Advances in Treatment Integrity Research: Multidisciplinary Perspectives on the Conceptualization, Measurement, and Enhancement of Treatment Integrity

By Schulte, Ann C.; Easton, Julia E. et al. | School Psychology Review, December 2009 | Go to article overview

Advances in Treatment Integrity Research: Multidisciplinary Perspectives on the Conceptualization, Measurement, and Enhancement of Treatment Integrity


Schulte, Ann C., Easton, Julia E., Parker, Justin, School Psychology Review


Abstract. Documenting treatment integrity is an important issue in research and practice in any discipline concerned with prevention and intervention. However, consensus concerning the dimensions of reatment integrity and how they should be measured has yet to emerge. Advances from three areas in which significant treatment integrity work has taken place--psychotherapy, substance abuse treatment, and prevention science--are summarized and integrated with recent advances in treatment integrity in school psychology. Innovations discussed include broadened models of treatment integrity, generic treatment integrity measures that assess common and unique elements of multiple interventions, and experimentally validated strategies for enhancing treatment integrity. Building on innovations across disciplines is one means for advancing treatment integrity technology in educational settings.

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Treatment integrity refers to the extent to which an intervention, as conceptualized in a theoretical model or manual, is implemented as intended. It is central to two movements: evidence-based practice and response to intervention (RTI), both of which have significant implications for research and practice in school psychology (Sanetti & Kratochwill, 2009).

Despite the importance of treatment integrity, numerous reviews over the past 25 years have documented the low rate at which treatment integrity procedures are incorporated in intervention research and practice (e.g., Borelli et al., 2005; Dane & Schneider, 1998; Gresham, Gansle, Noell, Cohen, & Rosenblum, 1993; Moncher & Prinz, 1991; Peterson, Homer, & Wonderlich, 1982; Weisz, Doss, & Hawley, 2005). This lack of change in treatment integrity practices across time and disciplines leaves the impression that treatment integrity is much like the weather--everyone talks about it, but no one does much about it.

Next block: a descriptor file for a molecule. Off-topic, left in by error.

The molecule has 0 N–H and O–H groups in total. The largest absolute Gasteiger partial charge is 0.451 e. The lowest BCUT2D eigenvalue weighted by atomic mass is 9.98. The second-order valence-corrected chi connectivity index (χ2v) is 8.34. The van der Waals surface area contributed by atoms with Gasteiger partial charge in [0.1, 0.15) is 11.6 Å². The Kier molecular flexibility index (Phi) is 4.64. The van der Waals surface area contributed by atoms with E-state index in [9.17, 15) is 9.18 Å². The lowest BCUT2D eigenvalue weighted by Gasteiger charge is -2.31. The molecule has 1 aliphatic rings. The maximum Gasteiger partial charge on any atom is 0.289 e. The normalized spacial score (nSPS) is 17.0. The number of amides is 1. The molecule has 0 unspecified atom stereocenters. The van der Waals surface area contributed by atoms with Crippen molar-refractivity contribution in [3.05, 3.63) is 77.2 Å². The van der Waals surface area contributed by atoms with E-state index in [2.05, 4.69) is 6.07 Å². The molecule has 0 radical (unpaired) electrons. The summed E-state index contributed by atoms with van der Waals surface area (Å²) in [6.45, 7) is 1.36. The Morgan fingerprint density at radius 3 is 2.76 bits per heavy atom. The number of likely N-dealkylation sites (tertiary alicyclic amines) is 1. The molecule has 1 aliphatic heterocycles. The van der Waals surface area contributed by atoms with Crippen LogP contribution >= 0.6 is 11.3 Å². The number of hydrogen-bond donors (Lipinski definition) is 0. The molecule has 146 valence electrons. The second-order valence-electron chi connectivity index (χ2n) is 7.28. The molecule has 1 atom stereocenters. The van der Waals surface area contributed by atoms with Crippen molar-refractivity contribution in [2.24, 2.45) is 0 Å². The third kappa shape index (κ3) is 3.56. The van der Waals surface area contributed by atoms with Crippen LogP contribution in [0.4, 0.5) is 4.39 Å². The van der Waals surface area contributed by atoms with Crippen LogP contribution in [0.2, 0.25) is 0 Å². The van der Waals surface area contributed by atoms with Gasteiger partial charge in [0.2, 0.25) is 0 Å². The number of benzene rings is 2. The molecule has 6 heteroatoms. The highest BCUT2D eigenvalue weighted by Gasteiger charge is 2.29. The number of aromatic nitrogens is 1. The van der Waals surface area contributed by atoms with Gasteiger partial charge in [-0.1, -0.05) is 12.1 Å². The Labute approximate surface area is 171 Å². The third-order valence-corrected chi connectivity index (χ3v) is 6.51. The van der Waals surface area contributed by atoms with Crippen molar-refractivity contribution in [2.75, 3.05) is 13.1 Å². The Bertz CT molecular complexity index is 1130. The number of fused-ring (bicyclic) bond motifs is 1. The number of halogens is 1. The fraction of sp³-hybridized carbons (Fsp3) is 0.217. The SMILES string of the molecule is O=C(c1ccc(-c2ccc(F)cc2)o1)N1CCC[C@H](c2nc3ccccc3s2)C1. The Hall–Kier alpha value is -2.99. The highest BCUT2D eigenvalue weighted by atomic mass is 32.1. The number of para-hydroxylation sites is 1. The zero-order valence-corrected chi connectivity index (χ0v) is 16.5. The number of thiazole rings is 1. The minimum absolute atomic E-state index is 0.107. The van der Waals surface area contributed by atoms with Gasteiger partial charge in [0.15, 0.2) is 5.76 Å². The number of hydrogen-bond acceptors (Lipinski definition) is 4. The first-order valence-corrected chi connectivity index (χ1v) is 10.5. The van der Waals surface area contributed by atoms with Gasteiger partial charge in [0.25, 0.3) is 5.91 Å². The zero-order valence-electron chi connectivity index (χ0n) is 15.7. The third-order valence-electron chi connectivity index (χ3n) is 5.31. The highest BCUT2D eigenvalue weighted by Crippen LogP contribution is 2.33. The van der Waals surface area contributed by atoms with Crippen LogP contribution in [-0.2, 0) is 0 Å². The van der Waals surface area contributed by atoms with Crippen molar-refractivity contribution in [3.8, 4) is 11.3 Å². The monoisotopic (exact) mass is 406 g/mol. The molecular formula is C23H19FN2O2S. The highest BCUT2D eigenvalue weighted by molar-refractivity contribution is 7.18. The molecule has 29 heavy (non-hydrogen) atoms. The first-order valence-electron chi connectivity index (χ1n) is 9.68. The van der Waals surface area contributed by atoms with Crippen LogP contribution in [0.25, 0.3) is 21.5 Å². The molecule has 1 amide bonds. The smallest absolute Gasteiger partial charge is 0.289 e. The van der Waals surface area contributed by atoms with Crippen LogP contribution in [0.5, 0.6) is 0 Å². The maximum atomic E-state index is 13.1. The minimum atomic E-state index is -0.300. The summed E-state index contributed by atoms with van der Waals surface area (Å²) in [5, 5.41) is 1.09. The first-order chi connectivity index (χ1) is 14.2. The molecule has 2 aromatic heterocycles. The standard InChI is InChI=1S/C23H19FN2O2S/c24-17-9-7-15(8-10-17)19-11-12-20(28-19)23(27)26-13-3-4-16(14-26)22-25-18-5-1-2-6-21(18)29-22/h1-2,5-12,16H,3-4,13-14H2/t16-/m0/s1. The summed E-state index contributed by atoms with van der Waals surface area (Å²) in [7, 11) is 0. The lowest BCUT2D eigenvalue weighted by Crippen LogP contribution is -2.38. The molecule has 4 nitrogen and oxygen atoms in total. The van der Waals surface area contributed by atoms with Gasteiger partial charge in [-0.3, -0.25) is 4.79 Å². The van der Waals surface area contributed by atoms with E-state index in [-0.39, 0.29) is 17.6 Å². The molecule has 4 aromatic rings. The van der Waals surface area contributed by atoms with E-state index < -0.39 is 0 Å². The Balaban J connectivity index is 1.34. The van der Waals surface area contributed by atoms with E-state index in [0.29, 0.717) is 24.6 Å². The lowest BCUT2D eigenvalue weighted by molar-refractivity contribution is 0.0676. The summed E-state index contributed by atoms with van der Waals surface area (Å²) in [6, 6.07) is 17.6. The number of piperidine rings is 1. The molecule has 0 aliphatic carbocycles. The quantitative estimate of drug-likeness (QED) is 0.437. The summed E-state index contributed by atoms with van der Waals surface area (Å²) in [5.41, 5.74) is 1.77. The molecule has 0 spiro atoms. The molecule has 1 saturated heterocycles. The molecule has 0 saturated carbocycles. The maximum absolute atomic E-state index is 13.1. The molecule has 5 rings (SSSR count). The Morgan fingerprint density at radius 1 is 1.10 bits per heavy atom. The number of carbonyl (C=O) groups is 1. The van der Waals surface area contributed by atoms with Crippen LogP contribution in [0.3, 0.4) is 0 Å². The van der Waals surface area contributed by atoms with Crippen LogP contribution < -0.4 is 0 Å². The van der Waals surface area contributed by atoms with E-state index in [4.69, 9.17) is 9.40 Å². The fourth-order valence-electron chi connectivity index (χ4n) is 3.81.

However, this impression is false. Although the extent to which treatment integrity is assessed in research and practice has not changed markedly over the past few decades, there have been significant advances in its conceptualization, measurement, and enhancement, particularly in the areas of psychotherapy, substance abuse treatment, and prevention science. In many cases, these advances have been the result of federally funded, large-scale prevention or intervention trials that include an explicit focus on treatment integrity (e.g., the National Institute of Mental Health Treatment of Depression Collaborative Research Program, Ablon & Jones, 2002; the National Institute of Drug Abuse Cocaine Collaborative Treatment Study, Crits-Cristoph et al., 1997; the National Institutes of Health Behavior Change Consortium, Bellg et al., 2004).

Yet, these advances have tended to be isolated. It may be that the multiple terms used to refer to treatment integrity across disciplines and stages of the research-to-practice cycle (e.g., treatment integrity, treatment fidelity, intervention integrity, implementation fidelity) have made it difficult to accumulate knowledge about treatment integrity across fields, or have impeded consensus building on the key elements of treatment integrity (Mowbray, Holter, Teague, & Bybee, 2003; Sanetti & Kratochwill, 2009).

In the past few years, this situation appears to be changing. There have been several comprehensive reviews of treatment integrity methodology (Durlak & DuPre, 2008; Mowbray et al., 2003; O'Donnell, 2008). In addition, standards for the documentation and measurement of treatment integrity have begun to be included in intervention research guidelines across multiple fields (e.g., Flay et al., 2005; Mayo-Wilson, 2007; Task Force on Evidence-based Interventions, 2008). As diverse fields move toward evidence-based practice, pressure for documenting treatment integrity is likely to increase, both when interventions are developed and as they are put into use. …

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